Terry Lickona: Capital Sports And Entertainment have contracted sound, lighting, and technical professionals who are experienced in staging these outdoor concerts and festivals. The set up, breakdown, etc., are all pretty standard. The trickiest part will be setting and directing the sound from each stage so it doesn’t interfere with the sound coming from neighboring stages. In other words, you wouldn’t want the jam band sounds of String Cheese Incident drowning out the soft acoustic music of Nickel Creek. The experts are paying special attention to this problem and assure us that the sound will be isolated as much as possible.

Arlene: What are your plans so far for the ACL camera and production crew, videotaping and recording all of the guitarists and artists for the ACL archives, and how is ACL going to coordinate its technical, camera and recording crews with the many performing guitarists and artists to record and videotape them?

Terry Lickona: We have no plans to record any of the performances from this festival. It would be an enormous undertaking and would probably cost more than the proceeds from the entire festival, or possibly as much as it costs to produce an entire season’s worth of shows back in the studio. If this first festival is a huge success, hopefully by next year, we might be able to find additional sponsorship money to enable us to record at least some of the performances. We will have a couple of documentary crews working on site to capture the “color” of the festival, with a few snippets of various performances, but it is mostly for archival purposes with no specific plans in mind for producing a program out of this material.

Arlene: What’s your reaction to the wonderful public response to this event prior to its even taking place, with people from all over the globe expressing interest?

Terry Lickona: First of all, it doesn’t surprise me in the least that there has been an overwhelming response to the festival. “Austin City Limits” has such a strong following, not just locally, but all over the country and even the world, and its reputation lends credibility to this event and assures people that the production standards will be first class and the performances will be what folks have come to expect from the show. Secondly, there has been a void for many years for this type of festival in Austin, where true music fans can gather in a comfortable environment that is laid back, Austin style, and family friendly.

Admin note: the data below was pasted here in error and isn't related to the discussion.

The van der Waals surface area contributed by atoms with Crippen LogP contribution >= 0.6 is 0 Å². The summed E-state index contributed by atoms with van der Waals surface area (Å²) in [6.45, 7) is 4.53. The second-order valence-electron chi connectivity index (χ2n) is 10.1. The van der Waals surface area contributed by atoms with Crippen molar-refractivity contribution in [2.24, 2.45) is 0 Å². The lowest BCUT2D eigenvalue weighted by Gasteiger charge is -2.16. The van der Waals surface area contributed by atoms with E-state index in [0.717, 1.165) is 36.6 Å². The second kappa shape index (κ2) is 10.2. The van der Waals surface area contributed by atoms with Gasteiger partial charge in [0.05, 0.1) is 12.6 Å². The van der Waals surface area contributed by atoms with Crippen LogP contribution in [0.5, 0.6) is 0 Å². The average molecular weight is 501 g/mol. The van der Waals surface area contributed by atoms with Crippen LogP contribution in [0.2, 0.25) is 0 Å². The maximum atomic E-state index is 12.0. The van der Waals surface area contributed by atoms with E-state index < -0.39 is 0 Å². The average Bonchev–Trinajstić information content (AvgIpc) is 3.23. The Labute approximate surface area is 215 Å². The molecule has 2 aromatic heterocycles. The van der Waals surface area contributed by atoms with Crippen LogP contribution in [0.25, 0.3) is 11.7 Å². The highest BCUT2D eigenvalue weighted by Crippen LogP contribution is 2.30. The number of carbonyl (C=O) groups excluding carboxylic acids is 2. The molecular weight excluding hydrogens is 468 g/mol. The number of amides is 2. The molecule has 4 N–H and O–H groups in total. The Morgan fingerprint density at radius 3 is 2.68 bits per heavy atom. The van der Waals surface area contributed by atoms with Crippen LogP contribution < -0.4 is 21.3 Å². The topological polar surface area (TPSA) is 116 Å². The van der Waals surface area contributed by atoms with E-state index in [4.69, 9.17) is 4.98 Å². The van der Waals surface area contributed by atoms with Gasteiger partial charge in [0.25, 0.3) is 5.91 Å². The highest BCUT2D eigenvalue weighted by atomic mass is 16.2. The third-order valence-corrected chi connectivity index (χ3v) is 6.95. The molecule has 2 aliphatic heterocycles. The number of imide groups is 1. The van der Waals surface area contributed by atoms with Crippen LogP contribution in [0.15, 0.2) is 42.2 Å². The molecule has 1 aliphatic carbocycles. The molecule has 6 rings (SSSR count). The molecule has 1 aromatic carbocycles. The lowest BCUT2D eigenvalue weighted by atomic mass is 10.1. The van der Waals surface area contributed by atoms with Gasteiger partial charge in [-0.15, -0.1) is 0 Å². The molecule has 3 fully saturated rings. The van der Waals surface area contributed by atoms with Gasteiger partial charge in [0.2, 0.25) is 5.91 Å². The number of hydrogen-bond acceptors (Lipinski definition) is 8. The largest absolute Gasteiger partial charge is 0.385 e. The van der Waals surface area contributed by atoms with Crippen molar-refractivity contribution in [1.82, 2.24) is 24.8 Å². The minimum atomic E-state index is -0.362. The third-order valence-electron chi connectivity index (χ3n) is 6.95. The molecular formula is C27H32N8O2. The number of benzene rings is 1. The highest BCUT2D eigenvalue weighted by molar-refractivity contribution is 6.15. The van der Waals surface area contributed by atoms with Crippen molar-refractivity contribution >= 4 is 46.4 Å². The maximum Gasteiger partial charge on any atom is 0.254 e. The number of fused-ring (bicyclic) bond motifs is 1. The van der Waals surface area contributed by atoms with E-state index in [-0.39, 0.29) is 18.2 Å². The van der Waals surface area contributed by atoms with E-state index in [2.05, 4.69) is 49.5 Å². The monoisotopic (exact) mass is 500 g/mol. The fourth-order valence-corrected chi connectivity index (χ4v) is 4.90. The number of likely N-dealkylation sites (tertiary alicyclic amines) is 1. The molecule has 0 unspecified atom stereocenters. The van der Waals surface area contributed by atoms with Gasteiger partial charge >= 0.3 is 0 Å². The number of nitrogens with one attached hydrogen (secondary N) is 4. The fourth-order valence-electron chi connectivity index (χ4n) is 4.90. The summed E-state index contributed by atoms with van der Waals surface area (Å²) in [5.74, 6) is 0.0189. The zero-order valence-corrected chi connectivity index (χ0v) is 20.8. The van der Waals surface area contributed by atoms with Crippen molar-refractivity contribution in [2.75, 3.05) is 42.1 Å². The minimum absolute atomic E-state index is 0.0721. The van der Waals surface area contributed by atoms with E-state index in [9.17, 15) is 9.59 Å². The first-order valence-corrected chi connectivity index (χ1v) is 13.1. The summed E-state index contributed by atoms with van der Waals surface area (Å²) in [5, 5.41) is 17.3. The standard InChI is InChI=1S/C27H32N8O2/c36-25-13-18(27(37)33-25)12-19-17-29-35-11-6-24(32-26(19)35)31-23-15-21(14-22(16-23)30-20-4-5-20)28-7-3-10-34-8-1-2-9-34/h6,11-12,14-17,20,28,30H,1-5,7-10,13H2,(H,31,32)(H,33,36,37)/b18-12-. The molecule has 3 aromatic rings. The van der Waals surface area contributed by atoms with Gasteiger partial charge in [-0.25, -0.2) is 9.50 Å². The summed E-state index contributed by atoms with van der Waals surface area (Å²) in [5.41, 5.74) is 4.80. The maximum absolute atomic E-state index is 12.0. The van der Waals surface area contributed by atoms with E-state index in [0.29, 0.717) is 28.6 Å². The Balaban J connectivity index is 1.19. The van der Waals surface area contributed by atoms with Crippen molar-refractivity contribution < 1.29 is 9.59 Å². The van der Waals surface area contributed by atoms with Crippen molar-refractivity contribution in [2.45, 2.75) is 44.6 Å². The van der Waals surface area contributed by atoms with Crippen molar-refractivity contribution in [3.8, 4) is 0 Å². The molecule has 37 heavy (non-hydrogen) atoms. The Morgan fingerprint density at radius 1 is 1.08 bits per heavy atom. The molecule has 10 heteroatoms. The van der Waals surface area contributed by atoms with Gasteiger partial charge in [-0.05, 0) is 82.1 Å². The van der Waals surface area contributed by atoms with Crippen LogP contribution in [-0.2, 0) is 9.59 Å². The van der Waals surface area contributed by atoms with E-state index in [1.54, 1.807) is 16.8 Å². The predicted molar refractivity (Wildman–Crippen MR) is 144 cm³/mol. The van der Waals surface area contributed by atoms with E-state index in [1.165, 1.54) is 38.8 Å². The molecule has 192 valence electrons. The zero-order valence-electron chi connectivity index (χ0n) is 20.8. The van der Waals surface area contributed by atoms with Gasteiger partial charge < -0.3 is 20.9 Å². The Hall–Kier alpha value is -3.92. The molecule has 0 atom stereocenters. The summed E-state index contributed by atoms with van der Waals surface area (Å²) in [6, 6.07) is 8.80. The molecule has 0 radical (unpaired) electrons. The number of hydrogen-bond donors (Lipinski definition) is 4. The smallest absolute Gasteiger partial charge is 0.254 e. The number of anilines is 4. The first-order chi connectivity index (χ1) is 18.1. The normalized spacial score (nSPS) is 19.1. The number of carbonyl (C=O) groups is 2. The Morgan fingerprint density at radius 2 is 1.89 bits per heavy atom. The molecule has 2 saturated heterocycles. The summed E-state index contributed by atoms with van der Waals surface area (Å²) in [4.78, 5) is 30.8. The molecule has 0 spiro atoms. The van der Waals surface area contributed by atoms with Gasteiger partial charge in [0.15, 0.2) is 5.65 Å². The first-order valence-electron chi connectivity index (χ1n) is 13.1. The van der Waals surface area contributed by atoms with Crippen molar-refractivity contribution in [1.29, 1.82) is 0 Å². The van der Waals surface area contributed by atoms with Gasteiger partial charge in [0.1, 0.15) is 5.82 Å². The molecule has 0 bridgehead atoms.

Arlene: Tell me about the international interest and hype that has made the festival so attractive, attracting international press and media including “Access Hollywood” and Esquire Magazine ,who will be covering the Festival, as well as Hollywood elite including Robert Duvall?

Terry Lickona: C.S.E. has hired a New York based PR firm to generate as much media interest in this event as possible, but the very fact that it carries the “Austin City Limits” name has made it fairly easy to attract widespread media coverage. Robert Duvall is a long time Austin fan, he’s a friend of Willie Nelson, and in fact, he recorded out at Willie’s recording studio here in town. He’s in town filming a new movie, (Editor’s Note: The film Robert Duvall was filming at the time in Austin in 2002, was Secondhand Lions, released in 2003), and apparently, he heard about the festival and decided to bring a group along. We had nothing to do with reaching out or trying to coax him into attending.

Arlene: Terry, thank you very much for doing this first interview prior to the festival. All my best to you, and wishing you, everyone at CSE, KLRU, “Austin City Limits,” and all of the artists the very best and good luck on this very first ACL Festival!

Copyright January 9, 2012 By Arlene R. Weiss-All Rights Reserved
Copyright October 4, 2002 By Arlene R. Weiss-All Rights Reserved

One Comment

  1. Interview: Austin City Limits Producer Terry Lickona Part II | John Pape Online Blog (7 years ago)

    […] Here’s a fond look back with Terry Lickona, producer of “Austin City Limits,” in an interview right after the first ACL Festival came to a close, and read our pre-ACL Festival interview with Terry here. […]